This brings me to the second step which is about de-escalation. Every person brings with them the many layers of their life experience into conversation; they are that way as a result of many factors and influences that stretch back to long before they were born. By not basing our assumptions on there being a healthy normality, we can look towards those issues that connect us as opposed to focussing on the ones that divide us. In doing so we can build up the trust that is required to have open and constructive conversation on those issues where we do have differences. This doesn’t mean that we shouldn’t be assertive and show boundaries. In fact it is important that we do, only that this assertiveness is underlined by compassion.
The third step is to maintain our own capacity to think critically coupled with a willingness to change our perspective. No one person can have a clear view of the way the world should be. We can have ideas but we must feel that we are part of an ongoing conversation and that the outcome of that conversation will never be exactly what we envision. It will be much more complex and multi layered. Knowing this gives us the freedom to be open to new ideas and to be willing to change our perspective, thus creating a more conducive atmosphere for everyone to create meaningful change.
The fourth step is to realise that creating social inclusion and ecological sustainability is not about everyone adhering to the same set of values. Instead we need to look for areas of connection. We achieve this by trying to see things from the perspective of someone else and looking for areas where that connection can be made. This starts to take the relationship out of ego and begins the process of developing a relationship that is considerably more open minded.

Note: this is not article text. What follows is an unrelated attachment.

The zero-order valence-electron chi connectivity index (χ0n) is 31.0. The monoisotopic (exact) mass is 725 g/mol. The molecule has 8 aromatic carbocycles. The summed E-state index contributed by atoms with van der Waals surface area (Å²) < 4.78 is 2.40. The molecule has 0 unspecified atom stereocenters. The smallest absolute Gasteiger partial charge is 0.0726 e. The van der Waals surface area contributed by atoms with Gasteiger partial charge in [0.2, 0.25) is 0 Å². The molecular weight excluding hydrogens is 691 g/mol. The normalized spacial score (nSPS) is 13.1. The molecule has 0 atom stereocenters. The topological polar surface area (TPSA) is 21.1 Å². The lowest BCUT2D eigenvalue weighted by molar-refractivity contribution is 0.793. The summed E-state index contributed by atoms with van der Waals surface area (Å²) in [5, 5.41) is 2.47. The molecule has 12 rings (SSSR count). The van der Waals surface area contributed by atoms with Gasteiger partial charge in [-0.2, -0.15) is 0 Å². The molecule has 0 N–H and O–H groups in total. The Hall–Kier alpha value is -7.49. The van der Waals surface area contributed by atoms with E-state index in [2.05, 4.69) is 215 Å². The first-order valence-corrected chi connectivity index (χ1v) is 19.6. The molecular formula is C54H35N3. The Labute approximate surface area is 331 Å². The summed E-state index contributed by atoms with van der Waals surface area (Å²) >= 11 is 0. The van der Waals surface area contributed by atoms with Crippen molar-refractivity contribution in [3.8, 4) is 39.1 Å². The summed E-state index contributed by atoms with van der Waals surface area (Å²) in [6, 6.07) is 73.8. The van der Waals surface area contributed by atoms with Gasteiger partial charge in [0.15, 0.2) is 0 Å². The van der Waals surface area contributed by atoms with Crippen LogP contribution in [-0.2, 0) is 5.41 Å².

The fifth step is being comfortable with paradoxes. This is a key aspect of not getting caught-up in cognitive dissonance. The world is a complex place and there are many truths that seem conflicting but have their place. We try to draw lines around our perspective of the world and make a box out of it and then defend what lies in that box. We also run the risk of breaking the world into dichotomies which ignores the complexities that can make a real difference.
The sixth step is to take a permaculture approach to the way we communicate. Observe a situation before choosing your role within it. Work out where we can work together and determine the most effective role that you can play.
The seventh step is to utilise assertive communication techniques as well as reflecting listening in order to most effectively engage with the previous six steps.
Thank you again reading this very brief introduction. If you connect with even some of what is written here, it would be great to hear from you and it would be great to hear your thoughts and opinions.
A more in-depth version of this article will, in time, be published as a booklet and this in turn, will accompany workshops and regular meet-ups. I have no idea what impact this movement will have, but this is where I have arrived at and where I feel that I can now make the best contribution.
FURTHER INFORMATION/GET INVOLVED
You can contact me at email@example.com and join the Facebook group Holistic Activism and Behaviour Change to learn more and contribute to discussions on the topic.